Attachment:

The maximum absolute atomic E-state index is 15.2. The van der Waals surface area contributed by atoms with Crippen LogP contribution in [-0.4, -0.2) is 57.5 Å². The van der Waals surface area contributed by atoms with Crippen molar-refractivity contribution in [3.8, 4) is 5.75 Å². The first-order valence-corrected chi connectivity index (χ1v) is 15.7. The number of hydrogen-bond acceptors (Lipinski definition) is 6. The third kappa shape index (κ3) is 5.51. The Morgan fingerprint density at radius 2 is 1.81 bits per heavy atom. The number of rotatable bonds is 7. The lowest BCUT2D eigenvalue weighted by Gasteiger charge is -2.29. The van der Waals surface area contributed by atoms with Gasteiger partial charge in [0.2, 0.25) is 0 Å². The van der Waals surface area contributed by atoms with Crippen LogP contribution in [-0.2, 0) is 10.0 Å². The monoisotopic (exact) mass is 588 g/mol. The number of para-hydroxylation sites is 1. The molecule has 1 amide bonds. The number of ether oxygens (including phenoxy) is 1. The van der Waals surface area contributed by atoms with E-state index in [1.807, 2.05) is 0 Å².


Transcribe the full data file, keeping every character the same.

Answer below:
The maximum absolute atomic E-state index is 15.2. The van der Waals surface area contributed by atoms with Crippen LogP contribution in [-0.4, -0.2) is 57.5 Å². The van der Waals surface area contributed by atoms with Crippen molar-refractivity contribution in [3.8, 4) is 5.75 Å². The first-order valence-corrected chi connectivity index (χ1v) is 15.7. The number of hydrogen-bond acceptors (Lipinski definition) is 6. The third kappa shape index (κ3) is 5.51. The Morgan fingerprint density at radius 2 is 1.81 bits per heavy atom. The number of rotatable bonds is 7. The lowest BCUT2D eigenvalue weighted by Gasteiger charge is -2.29. The van der Waals surface area contributed by atoms with Gasteiger partial charge in [0.2, 0.25) is 0 Å². The van der Waals surface area contributed by atoms with Crippen LogP contribution in [-0.2, 0) is 10.0 Å². The monoisotopic (exact) mass is 588 g/mol. The number of para-hydroxylation sites is 1. The molecule has 1 amide bonds. The number of ether oxygens (including phenoxy) is 1. The van der Waals surface area contributed by atoms with E-state index in [1.807, 2.05) is 0 Å².